FILE – Nathan Fabre checks on his home and boat destroyed by Hurricane Ida,, Sept. 5, 2021, in Lafitte, La. “We lost everything,” said Fabre about the destruction of his home. Federal meteorologists said Thursday, Aug. 4, 2022, this hurricane season may not be quite as busy as they initially thought, but it should still be more active than normal. (AP Photo/John Locher, File)

USA - A natural ally for climate resilience, disaster mitigation

‍If the recent hurricane seasons have proven one thing, it’s that multi-billion-dollar storms are not outliers — and are becoming increasingly common. Although the 2022 hurricane season has been mercifully light to-date, communities along the Gulf and Atlantic coasts are expecting multiple powerful systems to develop in the coming days.

We have seen all too often how climate change is fueling increasingly stronger and more frequent fires, floods, hurricanes and storms. Last year alone, there were 20 climate-fueled disasters that have each caused at least $1 billion in damages and together resulted in $145 billion in damage and the loss of 688 lives.

And 2021 was hardly unusual. Between 2017 and last year, the United States has experienced 86 disasters that caused at least $1 billion of damages each. These climate-fueled disasters resulted in a combined $742.1 billion in damages and killed 4,519 people. These numbers are staggering, and for many Americans the impacts of these disasters also were measured in school years interrupted and learning lost, communities displaced and basements flooded.

The good news is that we do have a vital ally in mitigating these losses: nature itself.

We now know that investments in natural infrastructure have been clearly linked to less damage from extreme weather events. From recent hurricanes, heatwaves and wildfires, we’ve seen firsthand how strategic investments in natural infrastructure, from coastal wetlands to restored forests, save lives, homes and recovery funds. These solutions can be used by a wide range of stakeholders, including property owners, developers, community planners and others, to protect the built environment, all while providing additional benefits to people and wildlife.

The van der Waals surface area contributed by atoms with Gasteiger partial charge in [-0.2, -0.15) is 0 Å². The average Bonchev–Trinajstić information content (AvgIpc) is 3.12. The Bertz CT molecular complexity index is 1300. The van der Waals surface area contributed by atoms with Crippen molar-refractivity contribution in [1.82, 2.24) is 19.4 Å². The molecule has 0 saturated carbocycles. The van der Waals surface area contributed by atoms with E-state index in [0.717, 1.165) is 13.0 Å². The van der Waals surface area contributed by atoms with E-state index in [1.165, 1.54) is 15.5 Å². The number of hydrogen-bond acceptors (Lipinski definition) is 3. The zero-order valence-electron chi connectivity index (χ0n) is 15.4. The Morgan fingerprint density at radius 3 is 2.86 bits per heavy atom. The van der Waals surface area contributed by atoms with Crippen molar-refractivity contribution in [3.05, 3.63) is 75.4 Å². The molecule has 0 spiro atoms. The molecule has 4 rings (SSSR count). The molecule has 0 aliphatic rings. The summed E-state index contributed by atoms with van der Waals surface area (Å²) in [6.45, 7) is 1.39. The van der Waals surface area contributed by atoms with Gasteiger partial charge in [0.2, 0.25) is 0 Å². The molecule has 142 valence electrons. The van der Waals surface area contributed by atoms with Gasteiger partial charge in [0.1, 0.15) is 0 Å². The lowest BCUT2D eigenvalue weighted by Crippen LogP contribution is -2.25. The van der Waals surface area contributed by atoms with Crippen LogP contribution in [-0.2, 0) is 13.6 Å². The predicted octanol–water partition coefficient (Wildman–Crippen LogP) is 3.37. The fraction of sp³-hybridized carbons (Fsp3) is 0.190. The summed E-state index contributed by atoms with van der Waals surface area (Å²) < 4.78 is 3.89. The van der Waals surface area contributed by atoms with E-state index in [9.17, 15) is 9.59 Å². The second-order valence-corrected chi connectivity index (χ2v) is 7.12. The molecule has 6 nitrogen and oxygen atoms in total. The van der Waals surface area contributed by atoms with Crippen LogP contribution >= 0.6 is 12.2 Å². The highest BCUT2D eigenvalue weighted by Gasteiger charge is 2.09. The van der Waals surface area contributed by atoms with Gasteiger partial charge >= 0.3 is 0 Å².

It’s this winning record that has led to significant investments in natural infrastructure in the final bipartisan infrastructure package and in the budget reconciliation ideas still under consideration on Capitol Hill.

Yet, for decades, traditional infrastructure investments have actually impeded nature from doing what she does best. Damage to shorelines and wetlands over decades from an overreliance on armoring with levees and seawalls, as well as general development pressure as cities and residential areas expand has left these natural allies less able to protect us from crisis. Natural infrastructure projects have long faced more bureaucratic hurdles — in many places, it’s still easier to obtain a permit for concrete seawalls and bulkheads than for a living shoreline that is often more sustainable, more effective and supports its local ecosystem.

Despite these hurdles, we know this approach can and does make a difference. Experts from the National Wildlife Federation and Allied World discussed as much on a newly released podcast, “Harnessing Natural Infrastructure to Protect the Built Environment.” Ron Killian, Allied World’s senior vice president for catastrophe modeling, underscored that this old approach to infrastructure is both inadequate and can actually weaken existing natural climate and disaster defenses. Natural infrastructure solutions, as National Wildlife Federation Chief Scientist Bruce Stein laid out, are often not only more cost-effective than traditional gray infrastructure, but they also can endure and recover from disasters better than human-made structures.

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